Addison’s disease, during pregnancy and breast feeding women.
Hypersensitivity to furosemide, spironolactone, sulphonamides or
sulphonamide derivatives, or any of the excipients of Lasilactone.


Special warnings and precautions for use
Spironolactone may cause vocal changes. In determining whether to initiate
treatment with Lasilactone, special attention must be given to this possibility
in patients whose voice is particularly important for their work (e.g., actors,
singers, teachers).

Urinary output must be secured. Patients with partial obstruction of urinary
outflow, for example patients with prostatic hypertrophy or impairment of
micturition have an increased risk of developing acute retention and require
careful monitoring.
Where indicated, steps should be taken to correct hypotension or
hypovolaemia before commencing therapy.
Particularly careful monitoring is necessary in:

patients with hypotension.
patients who are at risk from a pronounced fall in blood pressure.
patients where latent diabetes may become manifest or the insulin
requirements of diabetic patients may increase.
patients with gout.
patients with hepatic cirrhosis together with impaired renal function.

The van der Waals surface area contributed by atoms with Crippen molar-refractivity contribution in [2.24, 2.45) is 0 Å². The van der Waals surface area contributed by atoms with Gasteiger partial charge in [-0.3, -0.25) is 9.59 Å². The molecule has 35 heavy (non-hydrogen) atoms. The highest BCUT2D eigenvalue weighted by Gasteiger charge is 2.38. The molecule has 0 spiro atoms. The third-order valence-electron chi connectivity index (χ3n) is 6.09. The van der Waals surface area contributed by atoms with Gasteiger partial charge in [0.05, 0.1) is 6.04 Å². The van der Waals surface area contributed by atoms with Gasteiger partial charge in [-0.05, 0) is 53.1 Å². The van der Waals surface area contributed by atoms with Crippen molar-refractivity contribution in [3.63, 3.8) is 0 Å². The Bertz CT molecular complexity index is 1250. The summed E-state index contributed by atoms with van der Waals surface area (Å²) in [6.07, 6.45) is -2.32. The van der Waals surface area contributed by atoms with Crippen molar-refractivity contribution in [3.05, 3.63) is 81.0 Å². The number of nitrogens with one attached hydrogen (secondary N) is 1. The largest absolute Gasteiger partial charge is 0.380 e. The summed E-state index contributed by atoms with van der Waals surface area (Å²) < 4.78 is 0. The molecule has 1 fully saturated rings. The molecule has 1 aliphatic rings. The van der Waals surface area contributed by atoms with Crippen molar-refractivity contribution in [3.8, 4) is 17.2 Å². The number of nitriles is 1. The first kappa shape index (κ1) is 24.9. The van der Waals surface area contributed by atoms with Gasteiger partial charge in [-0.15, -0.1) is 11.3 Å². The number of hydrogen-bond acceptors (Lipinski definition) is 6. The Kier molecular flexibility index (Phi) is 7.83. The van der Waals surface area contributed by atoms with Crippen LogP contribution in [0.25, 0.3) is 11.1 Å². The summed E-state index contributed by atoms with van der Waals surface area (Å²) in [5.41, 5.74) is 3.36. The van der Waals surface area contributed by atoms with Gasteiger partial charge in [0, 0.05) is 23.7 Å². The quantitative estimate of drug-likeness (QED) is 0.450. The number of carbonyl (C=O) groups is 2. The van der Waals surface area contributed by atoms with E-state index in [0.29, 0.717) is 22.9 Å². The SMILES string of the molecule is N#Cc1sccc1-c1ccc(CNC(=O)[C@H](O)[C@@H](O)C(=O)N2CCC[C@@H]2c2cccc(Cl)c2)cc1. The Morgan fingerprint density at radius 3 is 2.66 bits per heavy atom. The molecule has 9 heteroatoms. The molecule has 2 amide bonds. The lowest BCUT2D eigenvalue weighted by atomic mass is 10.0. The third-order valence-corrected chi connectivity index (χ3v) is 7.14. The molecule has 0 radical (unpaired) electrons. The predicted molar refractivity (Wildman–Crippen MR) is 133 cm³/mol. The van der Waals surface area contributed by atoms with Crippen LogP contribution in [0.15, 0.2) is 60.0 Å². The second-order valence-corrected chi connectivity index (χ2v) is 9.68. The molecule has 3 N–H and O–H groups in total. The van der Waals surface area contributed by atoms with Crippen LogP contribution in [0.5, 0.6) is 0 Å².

patients with hypoproteinaemia, e.g. associated with nephrotic
syndrome (the effect of furosemide may be weakened and its
ototoxicity potentiated). Cautious dose titration is required.
symptomatic hypotension leading to dizziness, fainting or loss of
consciousness can occur in patients treated with furosemide,
particularly in the elderly, patients on other medications which can
cause hypotension and patients with other medical conditions that are
risks for hypotension.

Administration of Lasilactone should be avoided in the presence of a raised
serum potassium. Concomitant administration of triamterene, amiloride,
potassium supplements or non-steroidal anti-inflammatory drugs is not
recommended as hyperkalaemia may result.
Caution should be observed in patients liable to electrolyte deficiency. Regular
monitoring of serum sodium, potassium, creatinine and glucose is generally
recommended during therapy; particularly close monitoring is required in